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Viva Las Vegas Film Festival

Las Vegas Film Festival MarqueeAs a filmmaker, I’ve attended many film festivals either with a film in the festival or just as a movie and filmmaker looking to network with other filmmakers. I’ve attended film festivals such as Sundance, Slamdance, LA Film Festival, AFI, Valley Film Festival and the IFP Market in NY. I missed out on the most well known film festival in Las Vegas, Cine Vegas. For whatever reason, the festival has taken place in a while either because of funding, the loss of Dennis Hopper or both.

The Las Vegas Film Festival, in it’s fourth year, ran July 15 – 17th for the second year in a row at the Hilton. I met Milo Kostelecky, the festival director of operations, as I went to the first function that I thought I could attend with my all access film pass. Apparently, the all access pass did not include the networking dinner at Piero’s Restaurant. He mentioned it cost $95. I’m a filmmaker. I don’t have that kind of money. So, after parking my car through the valet, I was outside again in five minutes to pick up my car. In-and-out! While waiting for my car, some employees were hanging out. One older gentleman asked me what the function was inside. I told him it involved a film festival. The man then informed me that his son had a film that was in Sundance. Really? I handed the man a flyer for an upcoming event I’m having with RAW Artists, screening a short film. Then the valet driver wanted to know what I handed the other employee so I handed him a flyer too. That night wasn’t a total loss. I was planning on dropping off flyers at Emergency Arts cafe and gallery off Fremont St. anyway. Not expecting much, I was very impressed with the LV Film Festival. Milo has done a fine job putting this festival together.


The first film I saw was the opening night premiere, “The Story” directed by Ski Channel’s Steve Bellamy. It was a very entertaining and insightful feature documentary about outgoing adventurers seeking to climb the highest mountains such as Mt. Everest and skiing down the steepest, most impossible mountains. The film stars many of the top winter athletes and features Olympic Gold Medalists Bode Miller and Lindsay Vonn. One very touching story involved a woman who had lost her legs. Well, don’t let that stop her. She had a special sky created so she could still ski. Another mountain skier extremist seemed to have a death-wish, jumping off ridiculously steep and high cliffs. Don’t try this at home or on any mountain top.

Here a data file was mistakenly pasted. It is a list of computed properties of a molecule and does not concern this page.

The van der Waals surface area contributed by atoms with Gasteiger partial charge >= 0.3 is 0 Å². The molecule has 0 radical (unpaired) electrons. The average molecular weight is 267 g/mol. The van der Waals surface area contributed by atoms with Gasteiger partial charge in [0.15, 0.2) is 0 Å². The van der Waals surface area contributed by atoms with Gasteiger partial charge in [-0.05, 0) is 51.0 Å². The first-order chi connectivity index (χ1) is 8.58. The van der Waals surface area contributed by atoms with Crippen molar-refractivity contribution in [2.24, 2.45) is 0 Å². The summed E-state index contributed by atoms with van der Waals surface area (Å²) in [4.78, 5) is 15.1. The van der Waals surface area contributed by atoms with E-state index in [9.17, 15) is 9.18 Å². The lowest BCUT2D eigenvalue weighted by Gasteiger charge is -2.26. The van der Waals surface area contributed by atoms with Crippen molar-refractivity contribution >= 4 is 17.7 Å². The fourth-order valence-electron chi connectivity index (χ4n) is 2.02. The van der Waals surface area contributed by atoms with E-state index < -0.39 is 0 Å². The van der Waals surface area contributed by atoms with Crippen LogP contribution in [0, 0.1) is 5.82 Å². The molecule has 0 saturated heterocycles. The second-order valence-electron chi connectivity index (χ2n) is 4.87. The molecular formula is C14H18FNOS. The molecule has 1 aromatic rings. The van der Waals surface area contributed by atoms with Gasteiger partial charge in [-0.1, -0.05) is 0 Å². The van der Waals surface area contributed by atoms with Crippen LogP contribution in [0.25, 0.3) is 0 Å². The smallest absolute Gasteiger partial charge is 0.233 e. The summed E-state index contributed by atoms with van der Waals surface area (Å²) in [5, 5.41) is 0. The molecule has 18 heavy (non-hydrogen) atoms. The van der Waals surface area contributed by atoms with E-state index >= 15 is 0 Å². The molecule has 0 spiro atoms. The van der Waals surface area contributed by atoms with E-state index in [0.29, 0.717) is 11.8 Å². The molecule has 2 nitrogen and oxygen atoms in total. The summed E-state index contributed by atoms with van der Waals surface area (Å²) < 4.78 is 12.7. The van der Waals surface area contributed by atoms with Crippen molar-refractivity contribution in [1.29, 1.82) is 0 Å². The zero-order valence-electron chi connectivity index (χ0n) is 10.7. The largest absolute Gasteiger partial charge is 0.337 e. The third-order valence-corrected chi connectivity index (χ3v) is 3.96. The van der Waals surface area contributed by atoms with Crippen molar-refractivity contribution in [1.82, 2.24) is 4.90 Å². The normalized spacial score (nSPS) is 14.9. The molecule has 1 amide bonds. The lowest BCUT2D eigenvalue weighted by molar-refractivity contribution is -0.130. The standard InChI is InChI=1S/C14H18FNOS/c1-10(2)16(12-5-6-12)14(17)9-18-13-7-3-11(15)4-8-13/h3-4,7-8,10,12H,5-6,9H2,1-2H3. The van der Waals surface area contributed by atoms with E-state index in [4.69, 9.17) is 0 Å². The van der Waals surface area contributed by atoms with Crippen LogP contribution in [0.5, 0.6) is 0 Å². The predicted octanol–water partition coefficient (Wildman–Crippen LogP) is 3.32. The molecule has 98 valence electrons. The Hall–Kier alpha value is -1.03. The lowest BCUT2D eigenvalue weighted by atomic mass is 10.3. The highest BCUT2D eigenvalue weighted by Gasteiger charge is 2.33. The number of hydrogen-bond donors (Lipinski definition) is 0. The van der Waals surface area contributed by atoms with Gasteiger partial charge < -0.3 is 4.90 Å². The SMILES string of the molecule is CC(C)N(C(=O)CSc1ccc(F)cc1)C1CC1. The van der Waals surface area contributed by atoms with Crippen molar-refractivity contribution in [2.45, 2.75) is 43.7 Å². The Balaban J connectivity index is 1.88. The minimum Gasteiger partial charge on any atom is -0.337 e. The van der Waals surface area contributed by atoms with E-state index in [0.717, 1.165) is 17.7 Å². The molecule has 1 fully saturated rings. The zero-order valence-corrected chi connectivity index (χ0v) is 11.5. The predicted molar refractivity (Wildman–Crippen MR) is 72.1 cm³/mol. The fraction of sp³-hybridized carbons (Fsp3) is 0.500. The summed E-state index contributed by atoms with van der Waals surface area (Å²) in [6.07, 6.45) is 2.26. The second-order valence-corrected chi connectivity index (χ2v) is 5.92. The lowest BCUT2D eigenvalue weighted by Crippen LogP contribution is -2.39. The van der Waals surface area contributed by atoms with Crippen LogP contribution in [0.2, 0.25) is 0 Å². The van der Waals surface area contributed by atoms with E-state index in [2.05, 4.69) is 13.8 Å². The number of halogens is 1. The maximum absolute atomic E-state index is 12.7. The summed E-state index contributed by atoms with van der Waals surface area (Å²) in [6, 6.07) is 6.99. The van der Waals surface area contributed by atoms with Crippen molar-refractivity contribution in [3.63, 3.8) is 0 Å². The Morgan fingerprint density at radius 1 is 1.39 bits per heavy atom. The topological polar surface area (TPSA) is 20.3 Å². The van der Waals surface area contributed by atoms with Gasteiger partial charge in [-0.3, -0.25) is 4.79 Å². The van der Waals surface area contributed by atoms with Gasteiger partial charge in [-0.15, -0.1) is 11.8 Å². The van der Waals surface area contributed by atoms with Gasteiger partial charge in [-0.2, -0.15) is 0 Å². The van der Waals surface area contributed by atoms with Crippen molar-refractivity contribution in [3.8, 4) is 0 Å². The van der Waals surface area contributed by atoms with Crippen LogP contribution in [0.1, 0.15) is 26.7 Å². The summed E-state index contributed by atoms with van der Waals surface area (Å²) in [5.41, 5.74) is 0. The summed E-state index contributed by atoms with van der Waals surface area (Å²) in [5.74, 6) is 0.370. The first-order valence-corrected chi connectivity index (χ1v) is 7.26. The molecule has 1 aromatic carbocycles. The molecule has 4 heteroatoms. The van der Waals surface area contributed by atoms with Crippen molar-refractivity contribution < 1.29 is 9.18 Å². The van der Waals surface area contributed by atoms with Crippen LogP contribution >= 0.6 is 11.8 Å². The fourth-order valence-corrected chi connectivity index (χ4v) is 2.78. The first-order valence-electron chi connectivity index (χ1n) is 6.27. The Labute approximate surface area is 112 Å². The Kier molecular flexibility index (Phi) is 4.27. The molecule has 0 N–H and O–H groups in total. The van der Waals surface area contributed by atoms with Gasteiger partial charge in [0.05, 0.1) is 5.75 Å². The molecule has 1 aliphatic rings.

“Oxy Morons”

There was a festival party at a club on the Vegas Strip hosted by Michael Madsen. I was somewhat tired and discovered that there was an additional feature film screening that night at the Hilton. I am so glad I stayed! The film, “Oxy Morons” was a last minute addition to the festival. The filmmaker, Johnny Hickey, lived this twisted life in Charlestown, an area of Boston, Massachusetts, where bank robbing was a typical occurrence. You might have heard of that other film about Charestown, “The Town,” starring Ben Affleck. ‘Oxy Morons” is inspired by Johnny Hickey’s and his brother’s lives growing up and dealing drugs to survive. The drug that the boys discover is their ticket to making a ton of money is OxyContin. They turn the community onto the drug and eventually the boys land into prison. Their strength to survive is tested on many levels. Johnny had dreams of being an actor before he got deep into crime. Now, Johnny is turning his misfortune into a acting and filmmaking career. The cinematography is a little rough in the first 20 or 30 minutes as everything was handheld, but once the story kicks in you’re hooked and really care about these characters. It’s one of those films that gets better as you’re watching it.

DAY TWO – “Holy Rollers”